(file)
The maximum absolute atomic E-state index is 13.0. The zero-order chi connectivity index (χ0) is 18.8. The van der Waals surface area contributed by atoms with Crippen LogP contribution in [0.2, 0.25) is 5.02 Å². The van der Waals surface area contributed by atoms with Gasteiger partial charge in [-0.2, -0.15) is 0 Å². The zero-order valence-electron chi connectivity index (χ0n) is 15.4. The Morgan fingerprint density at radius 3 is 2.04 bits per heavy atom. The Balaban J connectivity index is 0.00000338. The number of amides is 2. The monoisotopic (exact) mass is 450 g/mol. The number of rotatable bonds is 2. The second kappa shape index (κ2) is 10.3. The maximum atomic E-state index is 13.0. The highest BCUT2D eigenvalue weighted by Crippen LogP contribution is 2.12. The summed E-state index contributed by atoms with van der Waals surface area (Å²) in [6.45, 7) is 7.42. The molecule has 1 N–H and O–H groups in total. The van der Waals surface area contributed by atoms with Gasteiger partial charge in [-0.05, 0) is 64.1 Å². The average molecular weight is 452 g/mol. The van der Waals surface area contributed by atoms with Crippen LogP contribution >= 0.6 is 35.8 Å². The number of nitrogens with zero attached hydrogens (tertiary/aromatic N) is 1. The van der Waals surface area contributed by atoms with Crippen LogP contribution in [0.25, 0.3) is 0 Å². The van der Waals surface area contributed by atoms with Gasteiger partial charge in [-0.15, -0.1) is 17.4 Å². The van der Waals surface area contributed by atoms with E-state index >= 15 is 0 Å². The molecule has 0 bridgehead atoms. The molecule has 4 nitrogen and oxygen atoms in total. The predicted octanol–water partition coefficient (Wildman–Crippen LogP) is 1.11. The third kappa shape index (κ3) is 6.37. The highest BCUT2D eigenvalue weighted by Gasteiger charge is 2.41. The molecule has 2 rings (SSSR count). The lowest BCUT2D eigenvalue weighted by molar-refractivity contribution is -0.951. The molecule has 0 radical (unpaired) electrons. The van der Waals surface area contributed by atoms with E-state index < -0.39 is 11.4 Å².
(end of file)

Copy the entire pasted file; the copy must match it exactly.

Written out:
The maximum absolute atomic E-state index is 13.0. The zero-order chi connectivity index (χ0) is 18.8. The van der Waals surface area contributed by atoms with Crippen LogP contribution in [0.2, 0.25) is 5.02 Å². The van der Waals surface area contributed by atoms with Gasteiger partial charge in [-0.2, -0.15) is 0 Å². The zero-order valence-electron chi connectivity index (χ0n) is 15.4. The Morgan fingerprint density at radius 3 is 2.04 bits per heavy atom. The Balaban J connectivity index is 0.00000338. The number of amides is 2. The monoisotopic (exact) mass is 450 g/mol. The number of rotatable bonds is 2. The second kappa shape index (κ2) is 10.3. The maximum atomic E-state index is 13.0. The highest BCUT2D eigenvalue weighted by Crippen LogP contribution is 2.12. The summed E-state index contributed by atoms with van der Waals surface area (Å²) in [6.45, 7) is 7.42. The molecule has 1 N–H and O–H groups in total. The van der Waals surface area contributed by atoms with Gasteiger partial charge in [-0.05, 0) is 64.1 Å². The average molecular weight is 452 g/mol. The van der Waals surface area contributed by atoms with Crippen LogP contribution >= 0.6 is 35.8 Å². The number of nitrogens with zero attached hydrogens (tertiary/aromatic N) is 1. The van der Waals surface area contributed by atoms with Crippen LogP contribution in [0.25, 0.3) is 0 Å². The van der Waals surface area contributed by atoms with Gasteiger partial charge in [-0.15, -0.1) is 17.4 Å². The van der Waals surface area contributed by atoms with E-state index >= 15 is 0 Å². The molecule has 0 bridgehead atoms. The molecule has 4 nitrogen and oxygen atoms in total. The predicted octanol–water partition coefficient (Wildman–Crippen LogP) is 1.11. The third kappa shape index (κ3) is 6.37. The highest BCUT2D eigenvalue weighted by Gasteiger charge is 2.41. The molecule has 2 rings (SSSR count). The lowest BCUT2D eigenvalue weighted by molar-refractivity contribution is -0.951. The molecule has 0 radical (unpaired) electrons. The van der Waals surface area contributed by atoms with E-state index < -0.39 is 11.4 Å².